They make about 3 million CH$ (about 6,500 US$) per month, and spend almost nothing due to their humble living conditions. This income plus the huge smiles all the algae hunters have made us think they are all quite rich. Javier told us how they cheat the people who buy the algae from them by soaking the algae in water to make them heavier. They know a lot about sea food which is abundant in this beach where they have been living in the past 4 years. As they assured us that the algae was edible, we tried some and it wasn´t too bad. Lucia loves collecting stones from the area, and insisted on giving some to us. She said she was trying to clean the beach from the garbage people left behind, but as it seems, she still has a lot of work to do. Eventually we had to leave, and started the climb by foot due to a bad road. Soon we could cycle it again, but we went up slowly.


During the climb, we where debating the option of hitch-hiking. A decision about that matter wasn´t necessary though, as no vehicle passed us that day. After riding uphill for 13 km, we camped, exhausted.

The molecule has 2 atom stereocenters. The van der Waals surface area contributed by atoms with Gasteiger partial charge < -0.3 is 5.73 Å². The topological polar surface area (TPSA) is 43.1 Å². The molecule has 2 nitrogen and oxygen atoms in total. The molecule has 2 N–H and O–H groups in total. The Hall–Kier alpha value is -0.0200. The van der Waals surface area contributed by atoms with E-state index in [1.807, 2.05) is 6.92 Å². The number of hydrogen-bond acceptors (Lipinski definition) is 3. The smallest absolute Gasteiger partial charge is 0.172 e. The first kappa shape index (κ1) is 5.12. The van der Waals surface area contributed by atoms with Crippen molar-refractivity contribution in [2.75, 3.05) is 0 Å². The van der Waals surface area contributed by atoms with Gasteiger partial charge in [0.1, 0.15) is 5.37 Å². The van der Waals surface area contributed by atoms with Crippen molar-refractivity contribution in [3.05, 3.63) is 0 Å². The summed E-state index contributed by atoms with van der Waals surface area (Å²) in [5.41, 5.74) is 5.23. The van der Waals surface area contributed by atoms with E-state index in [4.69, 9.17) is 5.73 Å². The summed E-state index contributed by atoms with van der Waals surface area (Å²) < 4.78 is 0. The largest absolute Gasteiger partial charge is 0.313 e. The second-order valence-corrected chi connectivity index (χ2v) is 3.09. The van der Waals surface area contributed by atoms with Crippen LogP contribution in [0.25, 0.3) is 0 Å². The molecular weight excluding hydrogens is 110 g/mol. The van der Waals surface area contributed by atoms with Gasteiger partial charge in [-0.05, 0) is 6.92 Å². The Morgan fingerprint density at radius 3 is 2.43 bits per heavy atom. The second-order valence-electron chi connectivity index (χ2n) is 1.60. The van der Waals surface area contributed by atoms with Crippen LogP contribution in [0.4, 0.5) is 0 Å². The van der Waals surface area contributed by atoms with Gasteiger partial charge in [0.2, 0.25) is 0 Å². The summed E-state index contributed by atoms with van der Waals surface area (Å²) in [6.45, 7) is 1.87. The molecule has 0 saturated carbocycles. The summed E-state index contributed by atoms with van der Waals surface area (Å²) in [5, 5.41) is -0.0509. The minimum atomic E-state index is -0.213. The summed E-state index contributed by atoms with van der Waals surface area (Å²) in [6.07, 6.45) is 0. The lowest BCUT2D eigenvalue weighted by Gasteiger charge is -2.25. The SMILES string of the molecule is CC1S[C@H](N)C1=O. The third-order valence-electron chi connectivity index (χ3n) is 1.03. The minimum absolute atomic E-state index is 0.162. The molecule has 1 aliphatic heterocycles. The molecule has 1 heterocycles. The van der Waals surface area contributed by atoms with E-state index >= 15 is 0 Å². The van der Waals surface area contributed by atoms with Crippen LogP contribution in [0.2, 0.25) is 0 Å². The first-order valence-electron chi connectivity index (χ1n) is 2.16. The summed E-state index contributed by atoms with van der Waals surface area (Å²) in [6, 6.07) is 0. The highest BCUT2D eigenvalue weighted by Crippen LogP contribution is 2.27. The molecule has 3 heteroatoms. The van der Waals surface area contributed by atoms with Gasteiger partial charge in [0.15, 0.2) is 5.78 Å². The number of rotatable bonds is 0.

Dead Stove
As usual, we wanted to cook the usual poredge for breakfast, but this time we had no luck. Our stove just stopped working. Amit tried to revive it, but with no success. Eventually we gave up and ate the oat meal raw with sugar and cinnamon. This turned out to be quite good and easier to make! We proceeded to climb again. It was 5 km to the junction with the road we saw the day before near El Cobre, and 3 km more to the top.


It was mainly downhill from there, and after 17 km we finally reached asphalt. This was the new road from Paposo. It was indeed neatly paved and almost empty from traffic. When we reached the junction with Ruta 5 after 15 easy km, our hopes for cooked lunch were lost, as there was no Posada near us and we were starving. We ate dry crackers and peanuts. From there it was face wind for 30 km. We were able to cheat a bit by riding close to each other thus shading the wind. We reached a row of various stinking factories, and where happy when we left the road towards Antofagasta.


The entrance to the city for trucks and buses is only allowed at certain hours of the day, but we were unlucky, and so had the company of many. The entrance to the city was quite impressive with skyscrapers and a lovely promenade along the beautiful beach.

For more photos of this post click here


                       Shoham & Amit
                     South America by Bicycle